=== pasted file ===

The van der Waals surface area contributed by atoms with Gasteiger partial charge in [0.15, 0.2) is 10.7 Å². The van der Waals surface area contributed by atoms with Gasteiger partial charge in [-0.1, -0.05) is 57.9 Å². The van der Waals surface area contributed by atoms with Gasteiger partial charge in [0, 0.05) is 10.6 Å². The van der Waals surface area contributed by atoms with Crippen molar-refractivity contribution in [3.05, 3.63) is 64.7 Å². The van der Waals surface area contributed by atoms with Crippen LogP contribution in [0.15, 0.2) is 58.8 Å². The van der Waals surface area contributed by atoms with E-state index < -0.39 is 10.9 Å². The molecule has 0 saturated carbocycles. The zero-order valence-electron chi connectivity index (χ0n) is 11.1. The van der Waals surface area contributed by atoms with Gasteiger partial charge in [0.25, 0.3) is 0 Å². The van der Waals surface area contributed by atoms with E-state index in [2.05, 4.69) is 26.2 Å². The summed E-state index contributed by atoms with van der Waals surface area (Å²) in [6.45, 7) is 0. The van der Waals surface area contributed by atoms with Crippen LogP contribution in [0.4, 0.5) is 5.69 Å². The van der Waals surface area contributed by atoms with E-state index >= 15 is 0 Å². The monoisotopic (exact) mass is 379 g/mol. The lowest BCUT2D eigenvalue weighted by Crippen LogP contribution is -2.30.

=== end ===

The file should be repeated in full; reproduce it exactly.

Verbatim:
The van der Waals surface area contributed by atoms with Gasteiger partial charge in [0.15, 0.2) is 10.7 Å². The van der Waals surface area contributed by atoms with Gasteiger partial charge in [-0.1, -0.05) is 57.9 Å². The van der Waals surface area contributed by atoms with Gasteiger partial charge in [0, 0.05) is 10.6 Å². The van der Waals surface area contributed by atoms with Crippen molar-refractivity contribution in [3.05, 3.63) is 64.7 Å². The van der Waals surface area contributed by atoms with Crippen LogP contribution in [0.15, 0.2) is 58.8 Å². The van der Waals surface area contributed by atoms with E-state index < -0.39 is 10.9 Å². The molecule has 0 saturated carbocycles. The zero-order valence-electron chi connectivity index (χ0n) is 11.1. The van der Waals surface area contributed by atoms with Gasteiger partial charge in [0.25, 0.3) is 0 Å². The van der Waals surface area contributed by atoms with E-state index in [2.05, 4.69) is 26.2 Å². The summed E-state index contributed by atoms with van der Waals surface area (Å²) in [6.45, 7) is 0. The van der Waals surface area contributed by atoms with Crippen LogP contribution in [0.4, 0.5) is 5.69 Å². The van der Waals surface area contributed by atoms with E-state index >= 15 is 0 Å². The monoisotopic (exact) mass is 379 g/mol. The lowest BCUT2D eigenvalue weighted by Crippen LogP contribution is -2.30.